Does Violence Again Threaten California’s Northern Wildlands?

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tripid

A tripod set up by anti-logging protesters in northern California's Emerald Triangle this summer. Photo courtesy Lear Assets Management

In California, air temperatures are triple digits and strong winds have fanned at least 14 serious fires, most notably the Mendocino Complex Fire, the largest fire in California history.

But there are other “hot spots” in heavily forested Mendocino County in northern California that aren’t getting nearly enough attention, due to state budget cuts. One is the uphill battle to contain thousands of illegal marijuana grows, which I have written about before in The Crime Report, and which continue to preoccupy conservationists.

Here’s another that may have escaped your attention.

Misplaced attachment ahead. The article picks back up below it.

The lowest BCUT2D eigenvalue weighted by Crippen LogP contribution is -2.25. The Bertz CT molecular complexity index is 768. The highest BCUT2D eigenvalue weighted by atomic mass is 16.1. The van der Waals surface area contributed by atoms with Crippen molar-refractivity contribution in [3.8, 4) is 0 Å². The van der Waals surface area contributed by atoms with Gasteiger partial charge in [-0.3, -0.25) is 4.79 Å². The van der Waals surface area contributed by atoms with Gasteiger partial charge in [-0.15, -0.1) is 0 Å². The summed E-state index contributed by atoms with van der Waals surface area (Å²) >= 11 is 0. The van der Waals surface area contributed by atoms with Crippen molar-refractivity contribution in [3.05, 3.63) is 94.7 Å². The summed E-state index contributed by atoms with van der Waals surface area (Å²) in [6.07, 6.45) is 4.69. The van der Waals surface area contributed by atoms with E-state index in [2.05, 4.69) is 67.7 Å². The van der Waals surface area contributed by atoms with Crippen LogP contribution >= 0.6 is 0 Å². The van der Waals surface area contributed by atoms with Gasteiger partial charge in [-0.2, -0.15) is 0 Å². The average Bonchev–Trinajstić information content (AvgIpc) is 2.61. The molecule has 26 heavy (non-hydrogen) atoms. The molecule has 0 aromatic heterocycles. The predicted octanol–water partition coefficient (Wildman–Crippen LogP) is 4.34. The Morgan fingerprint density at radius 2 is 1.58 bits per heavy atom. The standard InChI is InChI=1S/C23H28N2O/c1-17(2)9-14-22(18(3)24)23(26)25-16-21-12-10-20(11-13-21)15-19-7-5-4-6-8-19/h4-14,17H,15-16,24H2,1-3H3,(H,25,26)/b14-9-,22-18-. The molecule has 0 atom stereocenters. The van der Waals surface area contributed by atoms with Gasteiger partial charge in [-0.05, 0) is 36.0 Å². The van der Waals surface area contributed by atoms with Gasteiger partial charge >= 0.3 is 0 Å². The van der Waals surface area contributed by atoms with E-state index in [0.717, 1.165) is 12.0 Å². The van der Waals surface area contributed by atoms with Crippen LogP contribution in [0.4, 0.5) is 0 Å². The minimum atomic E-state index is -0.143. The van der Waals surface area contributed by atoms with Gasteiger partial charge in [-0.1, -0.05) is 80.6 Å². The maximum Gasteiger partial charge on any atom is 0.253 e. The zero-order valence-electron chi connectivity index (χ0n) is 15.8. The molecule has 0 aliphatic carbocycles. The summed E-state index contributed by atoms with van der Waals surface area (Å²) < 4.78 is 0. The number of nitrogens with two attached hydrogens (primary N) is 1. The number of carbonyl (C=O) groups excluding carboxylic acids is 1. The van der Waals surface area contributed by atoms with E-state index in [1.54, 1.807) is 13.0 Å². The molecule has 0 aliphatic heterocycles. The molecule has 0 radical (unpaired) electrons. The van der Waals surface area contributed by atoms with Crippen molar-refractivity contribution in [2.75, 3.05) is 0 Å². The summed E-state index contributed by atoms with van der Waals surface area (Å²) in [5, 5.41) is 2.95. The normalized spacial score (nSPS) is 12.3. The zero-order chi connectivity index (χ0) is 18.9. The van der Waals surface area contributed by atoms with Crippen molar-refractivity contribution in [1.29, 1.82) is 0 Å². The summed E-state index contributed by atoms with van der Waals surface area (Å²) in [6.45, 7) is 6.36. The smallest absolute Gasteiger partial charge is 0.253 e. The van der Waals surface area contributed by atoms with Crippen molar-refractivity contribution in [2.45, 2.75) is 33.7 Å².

The area, site of a months-long 1990 battle, dubbed “Redwood Summer,” between eco-activists and loggers, is heating up again. During that tense summer, the woods witnessed some strange sights: 1,500 activists dressed as owls, singing protest songs as they chained themselves to trees and heavy equipment.

Redwood Summer

A 1990 poster advertising the summer of protest in the northern California forests. Photo by Worldwide Hippies

The environmentalists, who came from around the nation, blocked logging roads, climbed trees, and suspended themselves by wires above highways to protest the logging of old-growth redwoods. Unfortunately, there were incidents of violence as well—in what some observers described as “guerilla warfare.”

On May 24, 1990, protest organizers Judi Bari and Darryl Cherney were driving through Oakland to recruit college students to join Redwood Summer when a pipe bomb exploded under Bari’s driver’s seat.

Bari was seriously injured—and although the FBI first suspected they had been carrying the bomb themselves, later stories suggested that it was planted by others.